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What Is Streptococcus Pyogenes?

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  • Written By: Jen Ainoa
  • Edited By: S. Pike
  • Last Modified Date: 06 December 2016
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Streptococcus pyogenes is the scientific name of a common form of bacteria often found living in the mouth or respiratory system of healthy humans. The prefix strep is given to this particular species of bacteria because of their twisted strip formation; coccus comes from the spherical shape and arrangement in chains of the individual cells. This species resembles a pearl necklace when viewed under sufficient magnification.

Like all bacteria, Streptococcus pyogenes is too small to be seen without the aid of a microscope. When using a compound light microscope, these bacteria also need to be stained in order to show up well. Streptococcus pyogenes, it should be noted, is an opportunistic pathogen, meaning it can and will cause disease when given the opportunity. Such opportunities present when the immune system is low and the number of bacteria cells in the mouth or throat is allowed to multiply without resistance. Laboratory investigations using these tiny creatures should only be conducted after proper training in working with potentially hazardous biological agents.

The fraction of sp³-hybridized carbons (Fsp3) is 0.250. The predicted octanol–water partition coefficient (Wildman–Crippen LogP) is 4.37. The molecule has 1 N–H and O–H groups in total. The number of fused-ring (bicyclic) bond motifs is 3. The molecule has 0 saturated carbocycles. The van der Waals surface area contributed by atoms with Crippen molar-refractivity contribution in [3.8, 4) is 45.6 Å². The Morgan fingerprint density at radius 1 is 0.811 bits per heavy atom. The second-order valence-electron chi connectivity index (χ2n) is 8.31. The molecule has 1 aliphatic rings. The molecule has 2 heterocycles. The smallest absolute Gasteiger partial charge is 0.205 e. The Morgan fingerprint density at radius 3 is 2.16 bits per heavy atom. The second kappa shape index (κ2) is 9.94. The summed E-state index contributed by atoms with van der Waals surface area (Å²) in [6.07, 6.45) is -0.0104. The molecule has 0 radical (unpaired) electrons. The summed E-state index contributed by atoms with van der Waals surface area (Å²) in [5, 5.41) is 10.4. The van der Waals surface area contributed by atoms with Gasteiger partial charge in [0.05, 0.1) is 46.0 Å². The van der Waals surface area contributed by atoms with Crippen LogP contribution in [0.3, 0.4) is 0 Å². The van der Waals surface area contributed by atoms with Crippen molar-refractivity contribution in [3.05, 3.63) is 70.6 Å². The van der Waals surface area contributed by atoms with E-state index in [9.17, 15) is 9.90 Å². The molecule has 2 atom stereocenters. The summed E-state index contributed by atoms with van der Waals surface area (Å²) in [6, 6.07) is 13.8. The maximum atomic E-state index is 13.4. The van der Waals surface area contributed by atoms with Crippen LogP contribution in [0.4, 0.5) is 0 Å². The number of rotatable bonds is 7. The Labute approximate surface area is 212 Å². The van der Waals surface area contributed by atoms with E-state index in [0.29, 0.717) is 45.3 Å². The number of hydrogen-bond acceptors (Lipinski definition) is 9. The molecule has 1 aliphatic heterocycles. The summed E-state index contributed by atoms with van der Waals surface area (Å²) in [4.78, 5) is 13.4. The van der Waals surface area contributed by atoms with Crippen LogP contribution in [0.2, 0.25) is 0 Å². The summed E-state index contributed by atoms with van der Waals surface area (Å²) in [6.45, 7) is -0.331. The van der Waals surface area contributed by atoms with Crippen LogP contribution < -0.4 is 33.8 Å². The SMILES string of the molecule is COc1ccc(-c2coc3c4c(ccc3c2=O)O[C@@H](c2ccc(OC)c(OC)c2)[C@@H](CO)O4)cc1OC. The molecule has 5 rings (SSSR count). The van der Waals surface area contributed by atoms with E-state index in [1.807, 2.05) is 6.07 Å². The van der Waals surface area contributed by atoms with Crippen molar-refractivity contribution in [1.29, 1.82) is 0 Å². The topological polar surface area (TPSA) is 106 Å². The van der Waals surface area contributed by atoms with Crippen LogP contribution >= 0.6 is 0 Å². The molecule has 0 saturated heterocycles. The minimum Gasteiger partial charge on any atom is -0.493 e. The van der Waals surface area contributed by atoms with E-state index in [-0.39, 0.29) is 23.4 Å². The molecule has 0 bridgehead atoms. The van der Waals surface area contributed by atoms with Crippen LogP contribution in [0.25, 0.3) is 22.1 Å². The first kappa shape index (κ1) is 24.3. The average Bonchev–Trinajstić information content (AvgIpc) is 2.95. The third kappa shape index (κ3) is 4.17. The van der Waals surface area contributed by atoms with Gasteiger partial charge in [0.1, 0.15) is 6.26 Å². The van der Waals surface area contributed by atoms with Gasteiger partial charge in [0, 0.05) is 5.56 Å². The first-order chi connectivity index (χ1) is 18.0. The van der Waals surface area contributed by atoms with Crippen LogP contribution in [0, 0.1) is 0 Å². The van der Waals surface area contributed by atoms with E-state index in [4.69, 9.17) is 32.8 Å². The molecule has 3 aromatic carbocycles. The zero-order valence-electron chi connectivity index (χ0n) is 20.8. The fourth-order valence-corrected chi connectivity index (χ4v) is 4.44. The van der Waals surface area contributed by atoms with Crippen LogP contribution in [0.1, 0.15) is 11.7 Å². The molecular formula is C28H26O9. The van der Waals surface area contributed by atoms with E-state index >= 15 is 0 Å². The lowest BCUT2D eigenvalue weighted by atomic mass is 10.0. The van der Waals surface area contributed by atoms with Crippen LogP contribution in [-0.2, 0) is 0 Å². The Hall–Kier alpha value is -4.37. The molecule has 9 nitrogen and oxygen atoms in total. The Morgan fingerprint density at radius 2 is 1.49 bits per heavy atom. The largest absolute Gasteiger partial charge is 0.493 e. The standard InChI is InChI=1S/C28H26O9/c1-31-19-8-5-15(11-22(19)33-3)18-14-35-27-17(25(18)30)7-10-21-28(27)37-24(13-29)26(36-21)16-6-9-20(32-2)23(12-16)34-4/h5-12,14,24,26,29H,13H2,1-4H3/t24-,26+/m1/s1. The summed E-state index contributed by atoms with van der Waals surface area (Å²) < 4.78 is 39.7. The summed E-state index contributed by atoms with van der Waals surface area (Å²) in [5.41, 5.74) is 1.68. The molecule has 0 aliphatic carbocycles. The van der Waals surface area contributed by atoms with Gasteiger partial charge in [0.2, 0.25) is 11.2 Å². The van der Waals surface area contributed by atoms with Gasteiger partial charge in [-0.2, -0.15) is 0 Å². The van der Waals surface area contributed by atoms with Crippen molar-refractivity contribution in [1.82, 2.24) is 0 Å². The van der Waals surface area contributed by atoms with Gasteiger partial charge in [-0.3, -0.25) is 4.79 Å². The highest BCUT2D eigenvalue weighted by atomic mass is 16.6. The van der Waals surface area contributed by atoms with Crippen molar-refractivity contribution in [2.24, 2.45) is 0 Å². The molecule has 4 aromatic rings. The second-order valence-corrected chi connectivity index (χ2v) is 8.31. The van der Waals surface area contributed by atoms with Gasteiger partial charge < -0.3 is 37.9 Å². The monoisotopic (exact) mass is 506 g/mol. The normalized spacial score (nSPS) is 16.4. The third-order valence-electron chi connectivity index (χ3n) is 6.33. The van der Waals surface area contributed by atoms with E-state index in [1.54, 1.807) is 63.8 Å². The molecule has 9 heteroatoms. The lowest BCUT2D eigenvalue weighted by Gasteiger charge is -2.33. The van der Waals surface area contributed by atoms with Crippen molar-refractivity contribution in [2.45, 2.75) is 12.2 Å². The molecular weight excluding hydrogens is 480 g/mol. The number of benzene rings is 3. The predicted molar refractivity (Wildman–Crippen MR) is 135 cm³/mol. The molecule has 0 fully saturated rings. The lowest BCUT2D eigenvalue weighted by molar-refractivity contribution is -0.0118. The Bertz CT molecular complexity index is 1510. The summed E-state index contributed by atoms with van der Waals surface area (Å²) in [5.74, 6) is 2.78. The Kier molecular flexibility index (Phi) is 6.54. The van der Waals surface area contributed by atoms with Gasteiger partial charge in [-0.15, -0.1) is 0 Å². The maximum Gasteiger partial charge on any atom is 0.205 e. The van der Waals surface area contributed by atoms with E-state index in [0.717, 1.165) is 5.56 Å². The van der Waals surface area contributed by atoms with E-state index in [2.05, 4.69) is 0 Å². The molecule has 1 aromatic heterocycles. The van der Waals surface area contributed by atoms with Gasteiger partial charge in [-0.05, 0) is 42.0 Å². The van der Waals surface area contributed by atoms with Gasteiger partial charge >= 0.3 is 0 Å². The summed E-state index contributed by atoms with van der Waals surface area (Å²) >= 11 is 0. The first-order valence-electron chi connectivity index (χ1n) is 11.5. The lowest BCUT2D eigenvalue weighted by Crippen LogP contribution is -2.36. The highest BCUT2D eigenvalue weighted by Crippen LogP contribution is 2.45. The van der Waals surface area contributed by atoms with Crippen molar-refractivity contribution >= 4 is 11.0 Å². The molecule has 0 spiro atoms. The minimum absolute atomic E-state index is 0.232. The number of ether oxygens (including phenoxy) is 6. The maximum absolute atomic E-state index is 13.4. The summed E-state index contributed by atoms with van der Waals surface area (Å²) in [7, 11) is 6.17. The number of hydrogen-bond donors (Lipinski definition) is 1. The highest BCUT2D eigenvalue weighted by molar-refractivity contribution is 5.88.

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One of the most common conditions or illnesses caused by streptococcus pyogenes is actually named after the culprit and is called strep throat. Strep throat occurs when the bacteria are able to invade the tissue of the throat and begin to thrive and multiply. The body reacts to this invasion with inflammation and irritation, causing pain and a raspy voice. If strep throat is not treated correctly with antibiotics, it can develop into rheumatic fever, which can be life threatening. Streptococcus pyogenes is also a common inhabitant on the skin, where it can cause the skin infection impetigo.

Before the development of antibiotics, streptococcus pyogenes was responsible for many deaths. When infections caused by this bacteria flare up, the bacteria are easily passed from person to person. School children are particularly at risk, especially during the winter, when grouped together indoors. Frequent hand-washing and keeping fit by eating a healthy diet and getting enough rest and exercise are usually sufficient to keep these bacteria from taking over. Antibiotics are also quite effective in treating infections as long as the infected person is not allergic.

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